PERMISSIVE mode allows a service to accept both plain text traffic and mutual TLS traffic at the same time. This feature greatly improves the mutual TLS onboarding experience; however, this mode is not as secure as STRICT mode. When STRICT is set, the service only accepts mutual TLS traffic. For services with transport authentication enabled by an authentication policy, the peers section has an additional key (mode), which you can use to define which traffic a service can accept from its peers. This mode key can take two values: PERMISSIVE or STRICT. If PERMISSIVE is set, the service can accept both plain-text traffic as well as encrypted. If STRICT is set, the service only accepts mutual TLS traffic. 

In Istio, sidecar proxies for each service are needed to establish mutual TLS communication. However, during a service onboarding process there may be cases where the operator cannot install sidecar proxies for all clients and services at the same time. In these situations, it is ideal to enable communication between non-Istio client services and Istio target services. By enabling the PERMISSIVE mode in the authentication policy for a target service, non-Istio client services can continue to send plain-text traffic to the target service until the onboarding process is complete, when STRICT can be enabled. 

 

2. Enable mutual TLS global by default

Why it’s important: Defines scope of mutual TLS settings. 

There are three levels of granularity through which mutual TLS settings can be defined. For each service, Istio applies the narrowest matching policy. The order is: service-specific, namespace-wide, mesh-wide. It is best to enforce mTLS globally, and then change to PERMISSIVE at the service level only when necessary.   


3. Don’t rely on Perimeter defenses to secure core applications and services

Why it’s important: Greater security and compliance with industry regulations. Perimeter defenses are insufficient; secure critical core services and traffic with end-to-end security.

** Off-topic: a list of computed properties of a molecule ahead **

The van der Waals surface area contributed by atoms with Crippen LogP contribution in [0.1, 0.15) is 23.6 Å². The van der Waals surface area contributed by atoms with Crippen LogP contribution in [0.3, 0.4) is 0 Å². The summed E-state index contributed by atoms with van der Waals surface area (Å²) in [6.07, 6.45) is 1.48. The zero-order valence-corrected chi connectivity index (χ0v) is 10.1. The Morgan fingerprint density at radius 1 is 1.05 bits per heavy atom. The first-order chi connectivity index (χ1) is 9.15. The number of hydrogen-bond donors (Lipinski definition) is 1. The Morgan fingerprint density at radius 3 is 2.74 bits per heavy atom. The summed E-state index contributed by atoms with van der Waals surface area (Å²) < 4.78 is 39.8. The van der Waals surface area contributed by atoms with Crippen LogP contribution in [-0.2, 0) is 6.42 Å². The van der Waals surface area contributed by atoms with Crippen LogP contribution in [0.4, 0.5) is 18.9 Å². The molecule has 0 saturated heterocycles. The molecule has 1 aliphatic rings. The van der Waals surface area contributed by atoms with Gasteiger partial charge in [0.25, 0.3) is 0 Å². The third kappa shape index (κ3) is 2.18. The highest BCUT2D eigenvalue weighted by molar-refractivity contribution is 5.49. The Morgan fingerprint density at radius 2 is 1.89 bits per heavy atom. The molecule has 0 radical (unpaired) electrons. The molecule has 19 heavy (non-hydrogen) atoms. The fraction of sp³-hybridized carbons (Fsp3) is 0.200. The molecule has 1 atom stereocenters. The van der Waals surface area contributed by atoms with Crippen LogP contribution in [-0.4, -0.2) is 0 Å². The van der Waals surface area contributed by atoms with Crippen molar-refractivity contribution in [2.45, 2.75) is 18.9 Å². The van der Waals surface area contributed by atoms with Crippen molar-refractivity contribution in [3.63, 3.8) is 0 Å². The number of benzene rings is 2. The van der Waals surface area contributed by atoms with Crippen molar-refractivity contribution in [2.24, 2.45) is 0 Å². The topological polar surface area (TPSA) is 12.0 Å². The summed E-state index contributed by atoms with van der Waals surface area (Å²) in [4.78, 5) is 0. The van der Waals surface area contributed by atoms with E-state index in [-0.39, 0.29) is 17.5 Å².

Don’t rely on Perimeter defenses to secure your core applications and services. While defense-in-depth has been a valid approach to security, it does not stop an attacker from viewing unencrypted data after the security bubble has been pierced. Only services that are encrypted end-to-end can provide the level of security needed to protect confidential information such as financial transactions or medical records. 

 

4. Visibility for service communication

Why it’s important: Eases misconfigurations and aids in troubleshooting. 

A visibility tool is paramount to get a picture of what’s happening at the service level. For example, if one service has no sidecar installed, or a service with a sidecar has a service-specific policy set and there is something wrong with communication between services, the cause may be one service has mutual TLS enabled where another service may not support mutual TLS. A visibility tool that runs in real time can help to find problems quickly as they arise, dynamically visualizing services and their communications to ease misconfigurations and aid in troubleshooting. 


5. Enable an external Certificate Authority

 Why it’s important: More easily integrate with external systems.

Although the Istio Certificate Authority (CA) generates a self-signed root certificate/key, and uses them to sign all workload certificates, external parties normally will not trust a digital certificate signed by an Internal CA. Also, the certificate management overhead of an Internal CA is higher than that of external CA. External parties normally trust a digital certificate signed by a trusted External CA easing the ability to work with external services over using an Internal CA. 

 

6. Optimize System Design – Design for mTLS and service mesh from the start

Why it’s important: Retrofitting system-wide mTLS after deployment of the platform and services is difficult and error prone. Designing for mTLS from the beginning will increase your success rate and ensure that all communication channels are secured properly.  Attempting to implement mTLS after deploying the platform and applications will require reconfiguration of the service mesh, installing and configuring a root CA, redeploying all applications, and regression testing of the applications and external integrations. 

 

7. Mitigate the mutual TLS performance hit